This post is a brief and somewhat incomplete look at Arrow-Debreu pricing theory, based on my lecture notes.
Hope it helps!
What is an Arrow-Debreu Security
Arrow-Debreu securities (or state-contingent claims, or simply state claims) are financial instruments that pay off in different states of the world.
More specifically, an A-D security pays one unit of consumption in one state of the world and pays zero otherwise. In contrast, a complex security is one that pays off in more than one state of nature.
In general, state-contingent claims are financial assets whose value depends on how a specific situation plays out.
For example, a stock call option gives you the right to buy a specific number of shares at a predetermined price, but only if the stock reaches a certain price within a specific time frame. This is a state-contingent claim.
In other words, the claim’s value depends on the market’s behavior and is therefore contingent.
In this context, states of the world are the potential future outcomes. They determine the likelihood of a good outcome materializing at the specified time. As a result, the security is worth more if the likelihood of a good outcome is bigger than the likelihood of a bad outcome.
An Arrow-Debreu security is a theoretical concept in economics that defines a contract for the exchange of a specific quantity of a financial asset for a predetermined price at a future date. This enables the transfer of risk between parties.
In reality, Arrow-Debreu securities don’t exist because the concept of states of the world is abstract. It’s simply a proxy for the building blocks of asset pricing.
Arrow-Debreu prices represent the prices at which assets would be traded if markets were perfectly competitive.
What does perfectly competitive mean?
A perfectly competitive market is a theoretical concept in economics that describes a market with the following conditions:
- Lots of buyers and sellers.
- All buyers have all information about the market and the goods and services available.
- The goods traded are identical, so no buyer or seller has any advantage over others.
- No single buyer or seller has the power to influence market prices.
- The interactions of all buyers and sellers are what determine prices.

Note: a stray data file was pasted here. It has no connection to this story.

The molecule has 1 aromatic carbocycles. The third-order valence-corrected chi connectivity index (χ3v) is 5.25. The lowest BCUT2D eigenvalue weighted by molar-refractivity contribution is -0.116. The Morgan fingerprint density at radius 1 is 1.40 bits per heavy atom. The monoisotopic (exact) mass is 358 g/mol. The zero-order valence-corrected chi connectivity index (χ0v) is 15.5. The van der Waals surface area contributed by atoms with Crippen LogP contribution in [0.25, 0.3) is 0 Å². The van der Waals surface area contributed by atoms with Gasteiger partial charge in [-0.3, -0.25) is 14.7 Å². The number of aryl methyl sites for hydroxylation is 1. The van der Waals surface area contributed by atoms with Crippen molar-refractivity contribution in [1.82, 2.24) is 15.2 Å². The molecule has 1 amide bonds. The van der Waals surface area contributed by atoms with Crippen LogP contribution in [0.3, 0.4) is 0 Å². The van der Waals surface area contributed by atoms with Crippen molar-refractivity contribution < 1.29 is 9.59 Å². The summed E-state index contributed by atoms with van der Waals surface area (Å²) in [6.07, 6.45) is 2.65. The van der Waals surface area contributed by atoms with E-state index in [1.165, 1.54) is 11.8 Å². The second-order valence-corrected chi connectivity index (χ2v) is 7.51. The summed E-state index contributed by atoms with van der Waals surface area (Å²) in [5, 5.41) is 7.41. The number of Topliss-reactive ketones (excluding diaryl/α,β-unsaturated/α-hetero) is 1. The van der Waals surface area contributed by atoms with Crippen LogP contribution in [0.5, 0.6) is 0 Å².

- Everyone can freely enter and exit the market.
- Prices reflect the true value of goods. Thus, the market is efficient and the allocation of goods and services is optimal.
Also, since all Arrow-Debreu prices are strictly positive, there are no arbitrage opportunities in the market.
Risk-neutral pricing is essentially equivalent to A-D pricing, and it is the center of mathematical finance and asset pricing.
Now, here’s how to calculate state prices:
How to Calculate Arrow-Debreu Prices
To calculate Arrow-Debreu prices, you must first identify all the assets traded in the market you’re studying, as well as the potential states of the world.
Arrow-Debreu pricing is given by the following equation:
- p is the vector of equilibrium prices.
- X is the payoff matrix.
- q is the unique vector of state prices.
This means that given the securities traded in an economy and their respective equilibrium prices, you can find the corresponding Arrow-Debreu prices:
Let’s go through a quick Arrow-Debreu pricing example to put these concepts in motion:
Arrow-Debreu Equilibrium Example
Consider a two-date (today and tomorrow) economy where there are three states of the world tomorrow. Three securities exist in this economy:
- A risk-free security with a gross return of 1.1.
- A risky security that pays 5, 10, and 15 in the three states of tomorrow, and its price (equilibrium price) today is 8.
- A call option on the risky security with an exercise price of 12 and a current price of 1.
Thus, the matrix of states and assets is as follows:
The equilibrium prices have embedded the preferences of agents in the economy (utility functions) and their attitudes towards risk, which determine supply and demand conditions.
How do you find the Arrow-Debreu prices?
First, you need to check if the following conditions are true to ensure market completeness:
- The number of states is equal to the number of assets, which indicates the market is complete.
- The payoffs of the 3 assets are linearly independent. In other words, you must check if the payoff matrix is not singular and if the determinant of the matrix is different than zero. If it is zero, the market is incomplete. If the payoff of the assets is linearly dependent, you can replicate one of them as a portfolio of the others, which means that security doesn’t really exist.
You’ll find that the determinant of this matrix is 16.5, hence different than zero. Since all other conditions also hold true, you are ready to compute the A-D prices.
Any doubts? Feedback? Questions? Leave them in the comments below!